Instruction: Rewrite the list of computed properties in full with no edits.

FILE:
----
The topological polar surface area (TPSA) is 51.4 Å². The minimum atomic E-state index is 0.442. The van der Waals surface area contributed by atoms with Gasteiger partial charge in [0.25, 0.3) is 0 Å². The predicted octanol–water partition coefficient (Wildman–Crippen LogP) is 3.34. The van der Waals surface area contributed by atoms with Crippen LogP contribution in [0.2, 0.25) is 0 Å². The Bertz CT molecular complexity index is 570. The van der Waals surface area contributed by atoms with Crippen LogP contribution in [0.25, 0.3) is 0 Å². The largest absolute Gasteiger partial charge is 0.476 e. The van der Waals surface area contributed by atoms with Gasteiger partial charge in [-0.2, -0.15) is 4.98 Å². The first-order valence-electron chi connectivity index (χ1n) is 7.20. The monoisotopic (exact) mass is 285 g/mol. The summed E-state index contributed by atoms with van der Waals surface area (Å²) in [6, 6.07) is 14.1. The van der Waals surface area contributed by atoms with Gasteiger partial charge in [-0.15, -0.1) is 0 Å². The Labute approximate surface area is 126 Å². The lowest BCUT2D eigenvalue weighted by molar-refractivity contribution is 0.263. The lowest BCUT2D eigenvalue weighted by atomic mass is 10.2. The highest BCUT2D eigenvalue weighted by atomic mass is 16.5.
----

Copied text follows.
The topological polar surface area (TPSA) is 51.4 Å². The minimum atomic E-state index is 0.442. The van der Waals surface area contributed by atoms with Gasteiger partial charge in [0.25, 0.3) is 0 Å². The predicted octanol–water partition coefficient (Wildman–Crippen LogP) is 3.34. The van der Waals surface area contributed by atoms with Crippen LogP contribution in [0.2, 0.25) is 0 Å². The Bertz CT molecular complexity index is 570. The van der Waals surface area contributed by atoms with Crippen LogP contribution in [0.25, 0.3) is 0 Å². The largest absolute Gasteiger partial charge is 0.476 e. The van der Waals surface area contributed by atoms with Gasteiger partial charge in [-0.2, -0.15) is 4.98 Å². The first-order valence-electron chi connectivity index (χ1n) is 7.20. The monoisotopic (exact) mass is 285 g/mol. The summed E-state index contributed by atoms with van der Waals surface area (Å²) in [6, 6.07) is 14.1. The van der Waals surface area contributed by atoms with Gasteiger partial charge in [-0.15, -0.1) is 0 Å². The Labute approximate surface area is 126 Å². The lowest BCUT2D eigenvalue weighted by molar-refractivity contribution is 0.263. The lowest BCUT2D eigenvalue weighted by atomic mass is 10.2. The highest BCUT2D eigenvalue weighted by atomic mass is 16.5.